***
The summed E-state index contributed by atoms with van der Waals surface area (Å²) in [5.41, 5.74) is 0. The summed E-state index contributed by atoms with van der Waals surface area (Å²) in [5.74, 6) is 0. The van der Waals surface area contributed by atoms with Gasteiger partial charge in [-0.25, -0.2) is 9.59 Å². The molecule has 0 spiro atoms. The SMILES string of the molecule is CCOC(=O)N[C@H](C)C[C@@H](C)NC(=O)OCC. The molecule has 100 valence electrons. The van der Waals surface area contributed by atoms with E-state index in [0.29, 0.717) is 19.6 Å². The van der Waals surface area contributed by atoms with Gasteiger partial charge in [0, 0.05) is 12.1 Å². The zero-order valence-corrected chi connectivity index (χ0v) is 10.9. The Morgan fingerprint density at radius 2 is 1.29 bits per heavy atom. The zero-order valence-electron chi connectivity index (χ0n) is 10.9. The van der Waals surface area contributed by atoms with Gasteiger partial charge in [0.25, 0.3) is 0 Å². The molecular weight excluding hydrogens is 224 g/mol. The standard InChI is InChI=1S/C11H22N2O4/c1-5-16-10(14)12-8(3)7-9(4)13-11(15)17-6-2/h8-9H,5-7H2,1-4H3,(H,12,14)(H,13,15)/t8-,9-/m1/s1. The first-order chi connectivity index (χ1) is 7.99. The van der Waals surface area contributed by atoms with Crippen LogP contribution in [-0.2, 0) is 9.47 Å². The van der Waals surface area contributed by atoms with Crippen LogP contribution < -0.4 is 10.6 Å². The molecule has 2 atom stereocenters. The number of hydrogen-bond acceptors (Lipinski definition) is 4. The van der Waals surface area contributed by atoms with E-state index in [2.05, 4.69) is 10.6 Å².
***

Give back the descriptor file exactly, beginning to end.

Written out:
The summed E-state index contributed by atoms with van der Waals surface area (Å²) in [5.41, 5.74) is 0. The summed E-state index contributed by atoms with van der Waals surface area (Å²) in [5.74, 6) is 0. The van der Waals surface area contributed by atoms with Gasteiger partial charge in [-0.25, -0.2) is 9.59 Å². The molecule has 0 spiro atoms. The SMILES string of the molecule is CCOC(=O)N[C@H](C)C[C@@H](C)NC(=O)OCC. The molecule has 100 valence electrons. The van der Waals surface area contributed by atoms with E-state index in [0.29, 0.717) is 19.6 Å². The van der Waals surface area contributed by atoms with Gasteiger partial charge in [0, 0.05) is 12.1 Å². The zero-order valence-corrected chi connectivity index (χ0v) is 10.9. The Morgan fingerprint density at radius 2 is 1.29 bits per heavy atom. The zero-order valence-electron chi connectivity index (χ0n) is 10.9. The van der Waals surface area contributed by atoms with Gasteiger partial charge in [0.25, 0.3) is 0 Å². The molecular weight excluding hydrogens is 224 g/mol. The standard InChI is InChI=1S/C11H22N2O4/c1-5-16-10(14)12-8(3)7-9(4)13-11(15)17-6-2/h8-9H,5-7H2,1-4H3,(H,12,14)(H,13,15)/t8-,9-/m1/s1. The first-order chi connectivity index (χ1) is 7.99. The van der Waals surface area contributed by atoms with Crippen LogP contribution in [-0.2, 0) is 9.47 Å². The van der Waals surface area contributed by atoms with Crippen LogP contribution < -0.4 is 10.6 Å². The molecule has 2 atom stereocenters. The number of hydrogen-bond acceptors (Lipinski definition) is 4. The van der Waals surface area contributed by atoms with E-state index in [2.05, 4.69) is 10.6 Å².